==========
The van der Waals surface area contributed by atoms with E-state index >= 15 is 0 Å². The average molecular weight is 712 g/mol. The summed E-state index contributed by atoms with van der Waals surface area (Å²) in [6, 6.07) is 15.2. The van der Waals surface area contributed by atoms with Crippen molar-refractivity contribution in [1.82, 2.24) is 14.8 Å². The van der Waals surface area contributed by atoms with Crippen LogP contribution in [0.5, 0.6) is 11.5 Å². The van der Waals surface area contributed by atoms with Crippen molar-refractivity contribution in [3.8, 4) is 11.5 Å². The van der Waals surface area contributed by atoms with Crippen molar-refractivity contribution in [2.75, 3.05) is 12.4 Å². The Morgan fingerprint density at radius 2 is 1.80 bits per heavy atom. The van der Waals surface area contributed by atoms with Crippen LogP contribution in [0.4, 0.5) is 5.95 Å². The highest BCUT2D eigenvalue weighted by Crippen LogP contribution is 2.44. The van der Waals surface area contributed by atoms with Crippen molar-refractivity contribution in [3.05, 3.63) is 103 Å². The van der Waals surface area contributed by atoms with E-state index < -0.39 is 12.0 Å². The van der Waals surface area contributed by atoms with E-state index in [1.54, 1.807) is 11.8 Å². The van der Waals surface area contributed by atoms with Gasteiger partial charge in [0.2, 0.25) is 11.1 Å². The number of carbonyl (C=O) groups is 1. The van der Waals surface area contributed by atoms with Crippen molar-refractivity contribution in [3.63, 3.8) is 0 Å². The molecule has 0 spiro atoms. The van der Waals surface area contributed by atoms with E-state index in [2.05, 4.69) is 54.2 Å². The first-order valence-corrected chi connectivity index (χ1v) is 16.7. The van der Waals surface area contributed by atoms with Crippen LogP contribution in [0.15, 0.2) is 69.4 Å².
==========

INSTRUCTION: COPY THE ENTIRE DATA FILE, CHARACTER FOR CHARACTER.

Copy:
The van der Waals surface area contributed by atoms with E-state index >= 15 is 0 Å². The average molecular weight is 712 g/mol. The summed E-state index contributed by atoms with van der Waals surface area (Å²) in [6, 6.07) is 15.2. The van der Waals surface area contributed by atoms with Crippen molar-refractivity contribution in [1.82, 2.24) is 14.8 Å². The van der Waals surface area contributed by atoms with Crippen LogP contribution in [0.5, 0.6) is 11.5 Å². The van der Waals surface area contributed by atoms with Crippen molar-refractivity contribution in [3.8, 4) is 11.5 Å². The van der Waals surface area contributed by atoms with Crippen molar-refractivity contribution in [2.75, 3.05) is 12.4 Å². The Morgan fingerprint density at radius 2 is 1.80 bits per heavy atom. The van der Waals surface area contributed by atoms with Crippen LogP contribution in [0.4, 0.5) is 5.95 Å². The highest BCUT2D eigenvalue weighted by Crippen LogP contribution is 2.44. The van der Waals surface area contributed by atoms with Crippen molar-refractivity contribution in [3.05, 3.63) is 103 Å². The van der Waals surface area contributed by atoms with E-state index < -0.39 is 12.0 Å². The van der Waals surface area contributed by atoms with E-state index in [1.54, 1.807) is 11.8 Å². The van der Waals surface area contributed by atoms with Gasteiger partial charge in [0.2, 0.25) is 11.1 Å². The number of carbonyl (C=O) groups is 1. The van der Waals surface area contributed by atoms with Crippen molar-refractivity contribution in [3.63, 3.8) is 0 Å². The molecule has 0 spiro atoms. The van der Waals surface area contributed by atoms with E-state index in [2.05, 4.69) is 54.2 Å². The first-order valence-corrected chi connectivity index (χ1v) is 16.7. The van der Waals surface area contributed by atoms with Crippen LogP contribution in [0.15, 0.2) is 69.4 Å².